Should franchisees be given the same benefits as independent small businesses? Or does their corporate name and affiliation make them more like large businesses?
That question is sparking controversy in the rollout of Seattle’s new $15 minimum wage. Large companies have three years to implement the law, while businesses with 500 or fewer employees have seven years. However the law gives all franchisees—regardless of their employee count—only three years to comply.
The International Franchise Association (IFA), a trade group, has filed a lawsuit against the city over the rollout and has launched a campaign called Seattle for Franchise Fairness. IFA President Stephen Caldeira says the minimum-wage law “discriminates” against franchisees. “Franchisees own the stores, not the chain—and should not be unfairly defined as big businesses,” he wrote in a letter on the campaign’s web site. “This ordinance means that franchisees cannot compete in the Seattle marketplace and many franchise small businesses will cease to exist.”
IFA sent a letter to Chicago City Council members suggesting the group might be prepared to sue if the city enacts its proposed $15 minimum wage ordinance, which also treats small franchisees like large companies.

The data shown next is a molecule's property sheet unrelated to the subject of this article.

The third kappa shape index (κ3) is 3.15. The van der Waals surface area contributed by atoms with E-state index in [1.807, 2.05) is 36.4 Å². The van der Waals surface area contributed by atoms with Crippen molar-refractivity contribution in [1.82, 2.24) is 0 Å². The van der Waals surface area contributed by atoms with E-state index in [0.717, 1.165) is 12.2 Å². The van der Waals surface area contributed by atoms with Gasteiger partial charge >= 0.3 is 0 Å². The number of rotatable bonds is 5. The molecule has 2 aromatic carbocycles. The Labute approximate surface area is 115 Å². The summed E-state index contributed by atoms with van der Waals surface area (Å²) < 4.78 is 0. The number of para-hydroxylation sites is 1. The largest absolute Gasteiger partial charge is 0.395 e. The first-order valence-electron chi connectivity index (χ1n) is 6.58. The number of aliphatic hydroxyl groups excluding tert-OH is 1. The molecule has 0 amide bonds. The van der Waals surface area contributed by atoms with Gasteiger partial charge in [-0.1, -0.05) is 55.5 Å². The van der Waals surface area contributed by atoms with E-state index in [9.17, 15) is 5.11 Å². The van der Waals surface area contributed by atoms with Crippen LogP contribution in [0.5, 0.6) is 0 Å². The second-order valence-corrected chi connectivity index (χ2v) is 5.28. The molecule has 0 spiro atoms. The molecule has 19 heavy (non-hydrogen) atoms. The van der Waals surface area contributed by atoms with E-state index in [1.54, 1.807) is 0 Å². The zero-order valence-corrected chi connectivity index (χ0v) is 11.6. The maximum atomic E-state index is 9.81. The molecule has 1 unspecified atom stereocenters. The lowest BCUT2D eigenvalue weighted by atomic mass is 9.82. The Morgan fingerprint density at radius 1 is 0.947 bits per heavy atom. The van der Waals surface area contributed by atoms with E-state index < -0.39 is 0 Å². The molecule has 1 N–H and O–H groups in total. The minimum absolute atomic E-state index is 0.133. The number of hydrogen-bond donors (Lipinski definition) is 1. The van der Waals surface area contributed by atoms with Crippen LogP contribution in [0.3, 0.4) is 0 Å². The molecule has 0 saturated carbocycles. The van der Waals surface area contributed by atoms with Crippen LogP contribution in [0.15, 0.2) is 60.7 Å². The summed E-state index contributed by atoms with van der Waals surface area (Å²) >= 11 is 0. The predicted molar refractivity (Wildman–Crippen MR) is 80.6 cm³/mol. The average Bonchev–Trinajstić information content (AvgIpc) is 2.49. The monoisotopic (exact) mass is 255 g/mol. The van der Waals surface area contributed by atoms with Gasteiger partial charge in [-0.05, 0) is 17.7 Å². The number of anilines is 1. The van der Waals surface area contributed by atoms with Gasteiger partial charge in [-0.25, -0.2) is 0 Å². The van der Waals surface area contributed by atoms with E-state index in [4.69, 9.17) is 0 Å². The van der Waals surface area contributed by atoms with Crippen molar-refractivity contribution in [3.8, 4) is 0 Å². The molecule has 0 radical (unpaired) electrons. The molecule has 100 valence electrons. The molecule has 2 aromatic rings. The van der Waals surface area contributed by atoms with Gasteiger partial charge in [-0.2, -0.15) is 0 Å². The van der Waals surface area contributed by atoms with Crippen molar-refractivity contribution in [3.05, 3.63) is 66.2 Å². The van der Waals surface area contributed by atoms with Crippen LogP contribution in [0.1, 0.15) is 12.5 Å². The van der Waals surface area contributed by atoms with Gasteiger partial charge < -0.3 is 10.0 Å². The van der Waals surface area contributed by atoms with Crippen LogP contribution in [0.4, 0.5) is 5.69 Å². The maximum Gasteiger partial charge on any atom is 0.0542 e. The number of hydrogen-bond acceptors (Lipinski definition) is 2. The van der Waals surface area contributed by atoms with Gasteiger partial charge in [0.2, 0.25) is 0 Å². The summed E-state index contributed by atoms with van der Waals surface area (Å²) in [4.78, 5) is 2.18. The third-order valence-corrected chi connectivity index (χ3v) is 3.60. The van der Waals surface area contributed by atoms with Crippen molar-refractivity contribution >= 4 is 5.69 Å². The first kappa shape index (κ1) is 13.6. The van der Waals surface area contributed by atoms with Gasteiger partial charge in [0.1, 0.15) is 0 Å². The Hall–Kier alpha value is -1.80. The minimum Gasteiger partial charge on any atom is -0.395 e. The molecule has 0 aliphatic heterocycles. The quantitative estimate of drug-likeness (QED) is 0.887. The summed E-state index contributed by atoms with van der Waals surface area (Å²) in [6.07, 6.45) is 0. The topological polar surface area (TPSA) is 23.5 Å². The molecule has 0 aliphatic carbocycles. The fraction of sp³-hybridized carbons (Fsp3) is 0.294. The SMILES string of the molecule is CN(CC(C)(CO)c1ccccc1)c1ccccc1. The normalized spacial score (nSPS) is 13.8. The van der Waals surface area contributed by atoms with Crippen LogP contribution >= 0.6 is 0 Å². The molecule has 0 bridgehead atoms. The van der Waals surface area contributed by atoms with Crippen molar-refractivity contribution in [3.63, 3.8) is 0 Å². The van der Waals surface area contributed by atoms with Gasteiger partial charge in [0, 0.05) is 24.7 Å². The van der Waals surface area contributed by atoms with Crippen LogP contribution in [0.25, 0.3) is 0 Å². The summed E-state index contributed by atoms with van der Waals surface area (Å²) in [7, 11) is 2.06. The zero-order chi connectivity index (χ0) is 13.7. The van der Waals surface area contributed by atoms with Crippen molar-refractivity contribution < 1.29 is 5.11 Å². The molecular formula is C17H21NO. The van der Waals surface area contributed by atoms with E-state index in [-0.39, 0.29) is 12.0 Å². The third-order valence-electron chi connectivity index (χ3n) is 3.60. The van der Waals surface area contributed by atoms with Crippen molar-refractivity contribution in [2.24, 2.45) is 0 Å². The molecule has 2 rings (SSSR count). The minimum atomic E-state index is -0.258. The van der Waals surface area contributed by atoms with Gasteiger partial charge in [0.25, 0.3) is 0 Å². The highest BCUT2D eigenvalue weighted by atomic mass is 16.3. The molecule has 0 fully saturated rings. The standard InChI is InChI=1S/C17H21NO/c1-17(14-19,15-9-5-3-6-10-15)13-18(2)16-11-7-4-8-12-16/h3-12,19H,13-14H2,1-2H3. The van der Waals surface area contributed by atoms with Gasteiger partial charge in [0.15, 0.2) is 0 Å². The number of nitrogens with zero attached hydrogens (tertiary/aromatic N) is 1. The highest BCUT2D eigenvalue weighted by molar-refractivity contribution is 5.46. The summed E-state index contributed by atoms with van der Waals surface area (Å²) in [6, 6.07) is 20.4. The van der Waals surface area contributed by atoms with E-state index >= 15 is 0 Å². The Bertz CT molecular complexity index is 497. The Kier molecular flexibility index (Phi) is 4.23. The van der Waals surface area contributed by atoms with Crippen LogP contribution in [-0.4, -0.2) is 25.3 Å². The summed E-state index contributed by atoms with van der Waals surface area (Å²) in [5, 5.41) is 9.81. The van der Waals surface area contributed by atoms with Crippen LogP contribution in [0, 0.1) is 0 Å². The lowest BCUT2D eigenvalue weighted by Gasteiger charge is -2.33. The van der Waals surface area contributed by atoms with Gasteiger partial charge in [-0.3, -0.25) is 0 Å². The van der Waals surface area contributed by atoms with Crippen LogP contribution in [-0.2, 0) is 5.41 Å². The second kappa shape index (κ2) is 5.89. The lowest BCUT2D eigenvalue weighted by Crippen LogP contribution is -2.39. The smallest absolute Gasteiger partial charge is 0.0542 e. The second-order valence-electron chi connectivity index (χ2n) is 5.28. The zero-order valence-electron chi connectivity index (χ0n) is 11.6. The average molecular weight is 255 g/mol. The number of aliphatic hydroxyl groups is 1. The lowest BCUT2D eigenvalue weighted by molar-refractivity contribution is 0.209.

Matthew Hollek, owner of several Subway stores in the Seattle area, argues that the new law disregards the fact that most franchisees face the same challenges as other small businesses, including paying taxes, hiring employees and struggling to make ends meet. “Unfortunately, advocates for a higher wage continue to cherry-pick data to make their argument against franchise businesses,” he wrote in a guest column in The Seattle Times. “The franchise business model has helped thousands of us to become our own boss and realize the American dream of running our own business. It’s insulting to hear advocates suggest that I am not my own boss.”
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